The songs on Don’t Need No Snacks are as deceptively substantial as their preferred format. A song like “Lindsey Lohan” might be about an obsession with the famously dysfunctional star, but Urban’s lyrics express a playful and poetic simplicity. “I’m not that rich but I got a lot a friends,” he murmurs, Rubin’s glockenspiel winking wildly behind him. “They all like my jokes and they think I’m really funny
 / We can eat at McDonald’s you don’t need to bring no money / 
If you do, it’d be cool; if you don’t, it’s alright
 / We can drink Olde English all night.”

Likewise, opener “Let Me Go” hops and twists with the spirit of classic rock ‘n’ roll. Having tapped his foot through the song’s whole first half, however, the listener might make a startling realization: that this catchy, crazy song consists simply of buzzing acoustic strings; the ping and plunk of mallets on metal and wood; the call and response of kick and muffled snare; a deep, groaning bass guitar; Urban’s reptilian tenor and the wild shrieks of his band mates behind him; and that’s it. There’s no distortion, no overdriven amps—sources from which punk-rock often gets its power. Instead, “Let Me Go” runs just on genuine energy.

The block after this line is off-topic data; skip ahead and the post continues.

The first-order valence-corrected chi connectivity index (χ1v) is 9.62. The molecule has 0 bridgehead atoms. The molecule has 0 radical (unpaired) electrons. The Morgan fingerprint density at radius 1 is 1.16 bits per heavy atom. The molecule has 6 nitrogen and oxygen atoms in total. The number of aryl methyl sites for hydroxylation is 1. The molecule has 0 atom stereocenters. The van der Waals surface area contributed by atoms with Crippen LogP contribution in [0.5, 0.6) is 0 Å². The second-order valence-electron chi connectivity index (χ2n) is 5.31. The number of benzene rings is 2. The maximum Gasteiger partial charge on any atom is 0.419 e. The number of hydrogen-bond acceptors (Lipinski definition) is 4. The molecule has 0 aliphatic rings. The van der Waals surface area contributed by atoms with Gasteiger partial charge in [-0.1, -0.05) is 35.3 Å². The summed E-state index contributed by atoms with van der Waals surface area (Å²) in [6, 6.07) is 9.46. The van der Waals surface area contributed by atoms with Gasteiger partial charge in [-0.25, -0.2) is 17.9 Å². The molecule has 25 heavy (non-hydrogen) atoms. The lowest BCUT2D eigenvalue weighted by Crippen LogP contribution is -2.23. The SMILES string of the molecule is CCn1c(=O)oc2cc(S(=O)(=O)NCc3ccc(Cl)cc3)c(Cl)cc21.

Of course, the irony is that Crazy in the Brains, in their effort to steer clear of its contradictions, have created a band that epitomizes the essence of punk-rock. But, then again, Urban and Rubin never intended to defy punk in the first place; their intent from the start was to do something different, something weird, and something fun—the ingredients of punk-rock. “We’re obviously punk kids and come from the punk scene,” Urban concludes, claiming that punk is and will always be part of who he is. “We just didn’t want to do the typical punk thing—the ‘Oi Oi’ thing that you’ve heard a million times. We wanted to be creative and think of new things.”